We will not reply to your feedback.  Don't include any personal or financial information, for example National Insurance, credit card numbers, or phone numbers.

This feedback form is for issues with the nidirect website only.

You can use it to report a problem or suggest an improvement to a webpage.

If you have a question about a government service or policy, you should contact the relevant government organisation directly as we don’t have access to information about you held by government departments.

You must be aged 13 years or older - if you’re younger, ask someone with parental responsibility to send the feedback for you.

The nidirect privacy notice applies to any information you send on this feedback form.

Don't include any personal or financial information, for example National Insurance, credit card numbers, or phone numbers.

Plain text only, 750 characters maximum.
Plain text only, 750 characters maximum.

What to do next

Comments or queries about angling can be emailed to anglingcorrespondence@daera-ni.gov.uk 

What to do next

If you have a comment or query about benefits, you will need to contact the government department or agency which handles that benefit.  Contacts for common benefits are listed below.

Carer's Allowance

Call 0800 587 0912
Email 
dcs.incomingpostteamdhc2@nissa.gsi.gov.uk

Discretionary support / Short-term benefit advance

Call 0800 587 2750 
Email 
customerservice.unit@communities-ni.gov.uk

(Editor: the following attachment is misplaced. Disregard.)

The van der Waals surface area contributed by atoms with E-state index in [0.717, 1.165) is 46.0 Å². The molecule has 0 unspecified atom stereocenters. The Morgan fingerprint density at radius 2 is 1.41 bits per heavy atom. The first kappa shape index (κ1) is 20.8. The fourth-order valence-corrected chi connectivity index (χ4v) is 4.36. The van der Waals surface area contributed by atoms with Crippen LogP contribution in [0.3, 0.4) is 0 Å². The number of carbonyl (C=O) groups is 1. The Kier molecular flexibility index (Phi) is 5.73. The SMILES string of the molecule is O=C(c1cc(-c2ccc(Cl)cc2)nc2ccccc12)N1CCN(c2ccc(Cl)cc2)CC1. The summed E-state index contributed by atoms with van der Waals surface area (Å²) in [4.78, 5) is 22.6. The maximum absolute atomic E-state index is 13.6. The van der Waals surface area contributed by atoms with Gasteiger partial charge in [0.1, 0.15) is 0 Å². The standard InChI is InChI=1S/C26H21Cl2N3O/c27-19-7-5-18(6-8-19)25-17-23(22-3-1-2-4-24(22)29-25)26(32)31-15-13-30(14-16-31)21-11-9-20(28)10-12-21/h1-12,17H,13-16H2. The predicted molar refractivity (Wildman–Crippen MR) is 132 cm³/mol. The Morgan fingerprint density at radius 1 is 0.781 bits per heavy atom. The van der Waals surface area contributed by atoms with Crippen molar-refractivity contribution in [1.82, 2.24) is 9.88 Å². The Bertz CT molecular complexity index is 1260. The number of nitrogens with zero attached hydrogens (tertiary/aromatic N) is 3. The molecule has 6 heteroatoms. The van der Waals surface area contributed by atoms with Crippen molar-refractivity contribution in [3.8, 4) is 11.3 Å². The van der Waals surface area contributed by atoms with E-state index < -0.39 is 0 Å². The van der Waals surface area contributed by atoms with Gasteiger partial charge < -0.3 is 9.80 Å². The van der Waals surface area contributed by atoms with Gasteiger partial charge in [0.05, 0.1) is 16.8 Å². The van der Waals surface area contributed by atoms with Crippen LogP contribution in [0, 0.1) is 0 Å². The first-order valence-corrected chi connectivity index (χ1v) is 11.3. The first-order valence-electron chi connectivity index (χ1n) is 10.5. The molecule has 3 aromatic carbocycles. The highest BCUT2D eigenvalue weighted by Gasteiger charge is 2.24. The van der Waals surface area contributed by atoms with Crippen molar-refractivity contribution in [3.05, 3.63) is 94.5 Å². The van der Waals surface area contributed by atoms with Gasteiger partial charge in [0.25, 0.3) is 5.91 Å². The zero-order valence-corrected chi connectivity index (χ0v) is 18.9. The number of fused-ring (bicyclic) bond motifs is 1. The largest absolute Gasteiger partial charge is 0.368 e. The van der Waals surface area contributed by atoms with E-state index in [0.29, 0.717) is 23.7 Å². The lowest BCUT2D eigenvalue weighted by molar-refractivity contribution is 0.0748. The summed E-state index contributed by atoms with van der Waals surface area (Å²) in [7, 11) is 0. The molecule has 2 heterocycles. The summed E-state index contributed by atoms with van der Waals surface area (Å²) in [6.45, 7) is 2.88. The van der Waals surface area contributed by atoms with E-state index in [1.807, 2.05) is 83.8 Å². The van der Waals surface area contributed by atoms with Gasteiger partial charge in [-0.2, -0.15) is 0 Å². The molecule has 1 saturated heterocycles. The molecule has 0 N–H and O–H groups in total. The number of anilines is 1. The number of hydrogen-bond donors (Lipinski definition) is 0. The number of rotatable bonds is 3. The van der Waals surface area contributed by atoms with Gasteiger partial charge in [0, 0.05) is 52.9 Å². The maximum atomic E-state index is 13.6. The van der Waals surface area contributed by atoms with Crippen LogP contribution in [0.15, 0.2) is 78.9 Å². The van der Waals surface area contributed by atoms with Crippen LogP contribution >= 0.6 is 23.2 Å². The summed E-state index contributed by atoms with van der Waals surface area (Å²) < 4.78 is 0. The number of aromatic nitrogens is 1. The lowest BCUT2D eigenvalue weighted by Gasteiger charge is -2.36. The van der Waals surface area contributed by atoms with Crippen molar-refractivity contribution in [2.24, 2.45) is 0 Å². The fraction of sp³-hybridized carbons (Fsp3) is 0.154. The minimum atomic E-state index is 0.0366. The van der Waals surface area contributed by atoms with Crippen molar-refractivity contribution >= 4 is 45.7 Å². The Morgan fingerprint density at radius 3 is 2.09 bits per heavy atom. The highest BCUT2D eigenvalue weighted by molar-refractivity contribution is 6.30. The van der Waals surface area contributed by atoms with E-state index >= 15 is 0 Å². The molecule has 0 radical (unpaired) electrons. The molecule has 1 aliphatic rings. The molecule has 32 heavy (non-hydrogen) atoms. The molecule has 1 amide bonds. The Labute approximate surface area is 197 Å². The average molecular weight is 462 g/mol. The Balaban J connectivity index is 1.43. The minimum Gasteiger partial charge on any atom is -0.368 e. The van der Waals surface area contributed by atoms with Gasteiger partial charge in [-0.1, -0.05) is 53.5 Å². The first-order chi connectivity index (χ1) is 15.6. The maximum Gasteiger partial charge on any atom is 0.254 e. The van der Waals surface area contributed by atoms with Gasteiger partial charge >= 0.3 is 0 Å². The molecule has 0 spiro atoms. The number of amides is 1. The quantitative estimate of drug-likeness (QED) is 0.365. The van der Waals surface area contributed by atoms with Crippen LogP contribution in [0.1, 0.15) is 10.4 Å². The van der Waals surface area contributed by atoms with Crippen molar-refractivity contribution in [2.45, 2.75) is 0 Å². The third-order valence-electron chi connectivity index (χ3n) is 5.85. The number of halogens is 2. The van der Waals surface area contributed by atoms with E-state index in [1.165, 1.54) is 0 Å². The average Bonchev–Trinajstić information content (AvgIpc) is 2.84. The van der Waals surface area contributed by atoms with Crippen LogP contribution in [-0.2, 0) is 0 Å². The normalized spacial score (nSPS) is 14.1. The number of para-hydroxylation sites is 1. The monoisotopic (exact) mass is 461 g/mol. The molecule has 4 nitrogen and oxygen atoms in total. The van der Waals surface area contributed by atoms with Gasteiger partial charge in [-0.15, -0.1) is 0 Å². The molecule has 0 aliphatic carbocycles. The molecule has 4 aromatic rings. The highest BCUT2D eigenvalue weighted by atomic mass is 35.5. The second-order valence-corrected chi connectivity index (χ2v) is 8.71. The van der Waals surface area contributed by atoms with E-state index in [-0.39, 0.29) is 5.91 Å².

Disability Living Allowance

Call 0800 587 0912 
Email dcs.incomingpostteamdhc2@nissa.gsi.gov.uk

Employment and Support Allowance

Call 0800 587 1377

Jobseeker’s Allowance

Contact your local Jobs & Benefits office

Personal Independence Payment

Call 0800 587 0932

If your query is about another benefit, select ‘Other’ from the drop-down menu above.

What to do next

Comments or queries about the Blue Badge scheme can be emailed to bluebadges@infrastructure-ni.gov.uk or you can also call 0300 200 7818.

What to do next

For queries or advice about careers, contact the Careers Service.

What to do next

For queries or advice about Child Maintenance, contact the Child Maintenance Service.

What to do next

For queries or advice about claiming compensation due to a road problem, contact DFI Roads claim unit.

What to do next

For queries or advice about criminal record checks, email ani@accessni.gov.uk

What to do next

Application and payment queries can be emailed to ema_ni@slc.co.uk

What to do next

For queries or advice about employment rights, contact the Labour Relations Agency.

What to do next

For queries or advice about birth, death, marriage and civil partnership certificates and research, contact the General Register Office Northern Ireland (GRONI) by email gro_nisra@finance-ni.gov.uk

What to do next

For queries about:

If your query is about another topic, select ‘Other’ from the drop-down menu above.

What to do next

For queries or advice about passports, contact HM Passport Office.

What to do next

For queries or advice about Penalty Charge Notices (PCNs), including parking tickets and bus lane PCNs, email dcu@infrastructure-ni.gov.uk

What to do next

For queries or advice about pensions, contact the Northern Ireland Pension Centre.

What to do next

If you wish to report a problem with a road or street you can do so online in this section.

If you wish to check on a problem or fault you have already reported, contact DfI Roads.

What to do next

For queries or advice about historical, social or cultural records relating to Northern Ireland, use the Public Record Office of Northern Ireland (PRONI) enquiry service.

What to do next

For queries or advice about rates, email LPSCustomerTeam@lpsni.gov.uk

What to do next

For queries or advice about  60+ and Senior Citizen SmartPasses (which can be used to get concessionary travel on public transport), contact Smartpass - Translink.